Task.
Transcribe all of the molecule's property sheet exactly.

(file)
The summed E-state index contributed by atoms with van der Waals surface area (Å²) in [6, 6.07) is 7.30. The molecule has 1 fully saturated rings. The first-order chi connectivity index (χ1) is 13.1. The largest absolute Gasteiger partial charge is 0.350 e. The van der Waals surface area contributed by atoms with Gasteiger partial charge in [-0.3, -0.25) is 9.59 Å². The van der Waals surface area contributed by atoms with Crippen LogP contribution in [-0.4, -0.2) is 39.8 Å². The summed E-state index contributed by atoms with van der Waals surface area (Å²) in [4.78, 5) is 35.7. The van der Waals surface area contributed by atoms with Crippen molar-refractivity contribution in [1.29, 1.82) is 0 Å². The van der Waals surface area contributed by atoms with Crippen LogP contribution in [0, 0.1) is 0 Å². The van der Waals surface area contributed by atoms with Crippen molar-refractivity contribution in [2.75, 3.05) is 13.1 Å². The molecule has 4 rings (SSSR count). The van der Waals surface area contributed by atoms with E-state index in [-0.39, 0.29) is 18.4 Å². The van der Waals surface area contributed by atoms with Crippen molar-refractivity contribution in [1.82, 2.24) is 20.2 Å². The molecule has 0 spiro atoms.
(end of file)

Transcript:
The summed E-state index contributed by atoms with van der Waals surface area (Å²) in [6, 6.07) is 7.30. The molecule has 1 fully saturated rings. The first-order chi connectivity index (χ1) is 13.1. The largest absolute Gasteiger partial charge is 0.350 e. The van der Waals surface area contributed by atoms with Gasteiger partial charge in [-0.3, -0.25) is 9.59 Å². The van der Waals surface area contributed by atoms with Crippen LogP contribution in [-0.4, -0.2) is 39.8 Å². The summed E-state index contributed by atoms with van der Waals surface area (Å²) in [4.78, 5) is 35.7. The van der Waals surface area contributed by atoms with Crippen molar-refractivity contribution in [1.29, 1.82) is 0 Å². The van der Waals surface area contributed by atoms with Crippen LogP contribution in [0, 0.1) is 0 Å². The van der Waals surface area contributed by atoms with Crippen molar-refractivity contribution in [2.75, 3.05) is 13.1 Å². The molecule has 4 rings (SSSR count). The van der Waals surface area contributed by atoms with E-state index in [-0.39, 0.29) is 18.4 Å². The van der Waals surface area contributed by atoms with Crippen molar-refractivity contribution in [1.82, 2.24) is 20.2 Å². The molecule has 0 spiro atoms.